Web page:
What Is the Average Lifespan of a Residential Heat Pump System?

Heat pumps are considered an efficient way to cool and heat homes and other residential buildings.

Base Estimation

It is important to properly maintain them and replace them when necessary to keep your home comfortably warm.

The average lifespan of a heat pump system can vary greatly depending on when and how it was built, as well as how it was maintained. After 10 years, however, many major components including the accumulator, compressor and reversing valve may break. These are often expensive to replace, so it may be better to buy a entirely new heat pump system at that point.


Residential heat pump systems built in either the 1970s or 1980s are expected to last between 14 and 15 years, if properly maintained and used a standard amount. Technology innovations help newer models last even longer. With regular maintenance, newer models are expected to last up to 20 years with minor repairs.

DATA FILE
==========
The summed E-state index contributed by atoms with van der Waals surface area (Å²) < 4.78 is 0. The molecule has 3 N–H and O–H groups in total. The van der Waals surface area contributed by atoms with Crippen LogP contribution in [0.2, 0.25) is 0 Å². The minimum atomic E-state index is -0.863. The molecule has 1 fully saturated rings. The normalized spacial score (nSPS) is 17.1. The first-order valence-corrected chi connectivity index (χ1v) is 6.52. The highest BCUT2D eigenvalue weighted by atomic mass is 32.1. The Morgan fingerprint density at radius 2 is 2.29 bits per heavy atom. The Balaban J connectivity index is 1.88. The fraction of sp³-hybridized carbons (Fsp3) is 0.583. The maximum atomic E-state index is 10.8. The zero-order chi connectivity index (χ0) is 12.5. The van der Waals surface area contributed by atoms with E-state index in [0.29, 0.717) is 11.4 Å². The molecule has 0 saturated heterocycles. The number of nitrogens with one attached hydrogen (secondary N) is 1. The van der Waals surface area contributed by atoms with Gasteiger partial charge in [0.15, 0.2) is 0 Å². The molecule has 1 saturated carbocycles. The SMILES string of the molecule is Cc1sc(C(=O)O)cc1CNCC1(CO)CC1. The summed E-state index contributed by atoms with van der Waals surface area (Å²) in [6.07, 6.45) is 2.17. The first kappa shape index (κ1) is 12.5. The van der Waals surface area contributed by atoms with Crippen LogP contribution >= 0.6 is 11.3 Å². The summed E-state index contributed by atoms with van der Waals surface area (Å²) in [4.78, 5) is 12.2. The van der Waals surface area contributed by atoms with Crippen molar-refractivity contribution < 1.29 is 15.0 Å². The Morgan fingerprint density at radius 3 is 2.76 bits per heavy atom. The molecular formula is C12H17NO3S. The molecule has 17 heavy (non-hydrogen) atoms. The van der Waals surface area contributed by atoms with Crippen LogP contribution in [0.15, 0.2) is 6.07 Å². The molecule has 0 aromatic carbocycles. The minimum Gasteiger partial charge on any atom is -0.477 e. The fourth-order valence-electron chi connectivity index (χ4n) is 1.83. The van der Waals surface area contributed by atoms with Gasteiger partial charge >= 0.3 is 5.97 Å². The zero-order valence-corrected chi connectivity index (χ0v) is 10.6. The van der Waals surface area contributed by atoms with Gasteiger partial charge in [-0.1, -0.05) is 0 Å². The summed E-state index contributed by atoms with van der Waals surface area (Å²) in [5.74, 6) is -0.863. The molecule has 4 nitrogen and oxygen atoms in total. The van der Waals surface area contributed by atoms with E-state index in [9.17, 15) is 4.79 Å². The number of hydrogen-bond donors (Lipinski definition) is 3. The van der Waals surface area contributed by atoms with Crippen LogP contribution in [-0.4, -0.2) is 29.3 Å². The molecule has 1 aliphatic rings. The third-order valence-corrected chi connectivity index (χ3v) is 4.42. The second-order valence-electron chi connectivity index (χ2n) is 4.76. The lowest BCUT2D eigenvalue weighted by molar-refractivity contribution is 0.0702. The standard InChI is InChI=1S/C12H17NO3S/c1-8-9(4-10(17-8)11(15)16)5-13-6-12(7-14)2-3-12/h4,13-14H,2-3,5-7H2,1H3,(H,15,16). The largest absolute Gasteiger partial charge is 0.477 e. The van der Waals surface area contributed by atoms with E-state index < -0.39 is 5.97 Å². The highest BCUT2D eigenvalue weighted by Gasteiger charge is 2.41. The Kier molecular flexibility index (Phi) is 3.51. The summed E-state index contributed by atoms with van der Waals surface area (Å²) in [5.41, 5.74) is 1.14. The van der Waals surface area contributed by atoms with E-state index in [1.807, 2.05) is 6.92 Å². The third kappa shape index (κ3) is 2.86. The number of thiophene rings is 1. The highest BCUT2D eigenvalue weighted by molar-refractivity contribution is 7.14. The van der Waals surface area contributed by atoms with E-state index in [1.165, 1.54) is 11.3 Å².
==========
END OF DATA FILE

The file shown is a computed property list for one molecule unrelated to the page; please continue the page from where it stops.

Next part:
Replacement Benefits

Even if your residential heat pump system is in functioning condition, there are many benefits of replacing it. For example, it can give you greater efficiency, lowering operating costs. Furthermore, most new models come with warranties.